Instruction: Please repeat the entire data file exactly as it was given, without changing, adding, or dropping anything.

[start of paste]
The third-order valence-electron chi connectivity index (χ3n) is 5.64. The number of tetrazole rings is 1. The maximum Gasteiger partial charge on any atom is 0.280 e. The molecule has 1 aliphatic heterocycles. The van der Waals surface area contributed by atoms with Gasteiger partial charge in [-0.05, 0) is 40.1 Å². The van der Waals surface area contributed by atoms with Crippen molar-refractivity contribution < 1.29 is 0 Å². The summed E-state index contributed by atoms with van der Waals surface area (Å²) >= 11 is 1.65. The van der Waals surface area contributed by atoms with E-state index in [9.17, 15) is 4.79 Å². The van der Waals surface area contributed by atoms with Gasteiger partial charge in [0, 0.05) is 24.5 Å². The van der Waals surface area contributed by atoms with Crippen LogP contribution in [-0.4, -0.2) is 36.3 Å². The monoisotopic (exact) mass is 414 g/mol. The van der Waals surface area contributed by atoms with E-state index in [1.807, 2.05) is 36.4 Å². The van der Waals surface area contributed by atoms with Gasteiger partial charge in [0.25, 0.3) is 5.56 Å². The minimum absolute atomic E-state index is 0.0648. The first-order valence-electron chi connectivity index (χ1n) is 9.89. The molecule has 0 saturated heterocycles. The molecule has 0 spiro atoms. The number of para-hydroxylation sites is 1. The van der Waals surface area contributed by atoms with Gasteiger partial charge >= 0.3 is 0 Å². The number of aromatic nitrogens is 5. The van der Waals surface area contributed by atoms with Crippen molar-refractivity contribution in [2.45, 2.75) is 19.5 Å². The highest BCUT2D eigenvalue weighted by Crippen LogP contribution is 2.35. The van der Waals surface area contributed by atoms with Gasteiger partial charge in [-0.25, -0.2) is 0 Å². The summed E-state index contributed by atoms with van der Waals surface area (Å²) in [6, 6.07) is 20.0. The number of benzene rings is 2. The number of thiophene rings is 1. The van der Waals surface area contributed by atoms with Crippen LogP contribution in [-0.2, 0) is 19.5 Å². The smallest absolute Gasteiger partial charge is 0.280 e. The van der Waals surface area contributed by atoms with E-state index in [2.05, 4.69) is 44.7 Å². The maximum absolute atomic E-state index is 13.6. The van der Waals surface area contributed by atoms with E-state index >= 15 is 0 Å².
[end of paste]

The third-order valence-electron chi connectivity index (χ3n) is 5.64. The number of tetrazole rings is 1. The maximum Gasteiger partial charge on any atom is 0.280 e. The molecule has 1 aliphatic heterocycles. The van der Waals surface area contributed by atoms with Gasteiger partial charge in [-0.05, 0) is 40.1 Å². The van der Waals surface area contributed by atoms with Crippen molar-refractivity contribution < 1.29 is 0 Å². The summed E-state index contributed by atoms with van der Waals surface area (Å²) >= 11 is 1.65. The van der Waals surface area contributed by atoms with E-state index in [9.17, 15) is 4.79 Å². The van der Waals surface area contributed by atoms with Gasteiger partial charge in [0, 0.05) is 24.5 Å². The van der Waals surface area contributed by atoms with Crippen LogP contribution in [-0.4, -0.2) is 36.3 Å². The monoisotopic (exact) mass is 414 g/mol. The van der Waals surface area contributed by atoms with E-state index in [1.807, 2.05) is 36.4 Å². The van der Waals surface area contributed by atoms with Gasteiger partial charge in [0.25, 0.3) is 5.56 Å². The minimum absolute atomic E-state index is 0.0648. The first-order valence-electron chi connectivity index (χ1n) is 9.89. The molecule has 0 saturated heterocycles. The molecule has 0 spiro atoms. The number of para-hydroxylation sites is 1. The van der Waals surface area contributed by atoms with Gasteiger partial charge >= 0.3 is 0 Å². The number of aromatic nitrogens is 5. The van der Waals surface area contributed by atoms with Crippen molar-refractivity contribution in [2.45, 2.75) is 19.5 Å². The highest BCUT2D eigenvalue weighted by Crippen LogP contribution is 2.35. The van der Waals surface area contributed by atoms with Gasteiger partial charge in [-0.25, -0.2) is 0 Å². The summed E-state index contributed by atoms with van der Waals surface area (Å²) in [6, 6.07) is 20.0. The number of benzene rings is 2. The number of thiophene rings is 1. The van der Waals surface area contributed by atoms with Crippen LogP contribution in [-0.2, 0) is 19.5 Å². The smallest absolute Gasteiger partial charge is 0.280 e. The van der Waals surface area contributed by atoms with E-state index in [2.05, 4.69) is 44.7 Å². The maximum absolute atomic E-state index is 13.6. The van der Waals surface area contributed by atoms with E-state index >= 15 is 0 Å².